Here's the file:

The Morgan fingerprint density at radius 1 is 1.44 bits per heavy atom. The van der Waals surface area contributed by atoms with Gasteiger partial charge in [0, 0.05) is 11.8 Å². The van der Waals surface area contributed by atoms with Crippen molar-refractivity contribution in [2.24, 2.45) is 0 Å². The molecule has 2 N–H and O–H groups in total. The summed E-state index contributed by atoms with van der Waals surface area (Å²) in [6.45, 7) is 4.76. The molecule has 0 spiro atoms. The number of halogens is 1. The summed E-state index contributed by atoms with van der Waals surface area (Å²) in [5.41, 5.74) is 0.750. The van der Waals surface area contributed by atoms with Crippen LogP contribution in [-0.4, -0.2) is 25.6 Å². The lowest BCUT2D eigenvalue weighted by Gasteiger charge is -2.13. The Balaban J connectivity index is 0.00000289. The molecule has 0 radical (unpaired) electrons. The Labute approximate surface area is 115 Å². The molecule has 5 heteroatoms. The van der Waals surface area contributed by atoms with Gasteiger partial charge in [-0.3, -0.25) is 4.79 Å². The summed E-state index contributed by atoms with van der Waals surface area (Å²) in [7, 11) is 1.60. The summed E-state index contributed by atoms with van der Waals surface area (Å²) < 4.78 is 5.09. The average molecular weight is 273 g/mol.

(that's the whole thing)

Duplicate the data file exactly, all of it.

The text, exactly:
The Morgan fingerprint density at radius 1 is 1.44 bits per heavy atom. The van der Waals surface area contributed by atoms with Gasteiger partial charge in [0, 0.05) is 11.8 Å². The van der Waals surface area contributed by atoms with Crippen molar-refractivity contribution in [2.24, 2.45) is 0 Å². The molecule has 2 N–H and O–H groups in total. The summed E-state index contributed by atoms with van der Waals surface area (Å²) in [6.45, 7) is 4.76. The molecule has 0 spiro atoms. The number of halogens is 1. The summed E-state index contributed by atoms with van der Waals surface area (Å²) in [5.41, 5.74) is 0.750. The van der Waals surface area contributed by atoms with Crippen LogP contribution in [-0.4, -0.2) is 25.6 Å². The lowest BCUT2D eigenvalue weighted by Gasteiger charge is -2.13. The Balaban J connectivity index is 0.00000289. The molecule has 0 radical (unpaired) electrons. The Labute approximate surface area is 115 Å². The molecule has 5 heteroatoms. The van der Waals surface area contributed by atoms with Gasteiger partial charge in [-0.3, -0.25) is 4.79 Å². The summed E-state index contributed by atoms with van der Waals surface area (Å²) in [7, 11) is 1.60. The summed E-state index contributed by atoms with van der Waals surface area (Å²) < 4.78 is 5.09. The average molecular weight is 273 g/mol.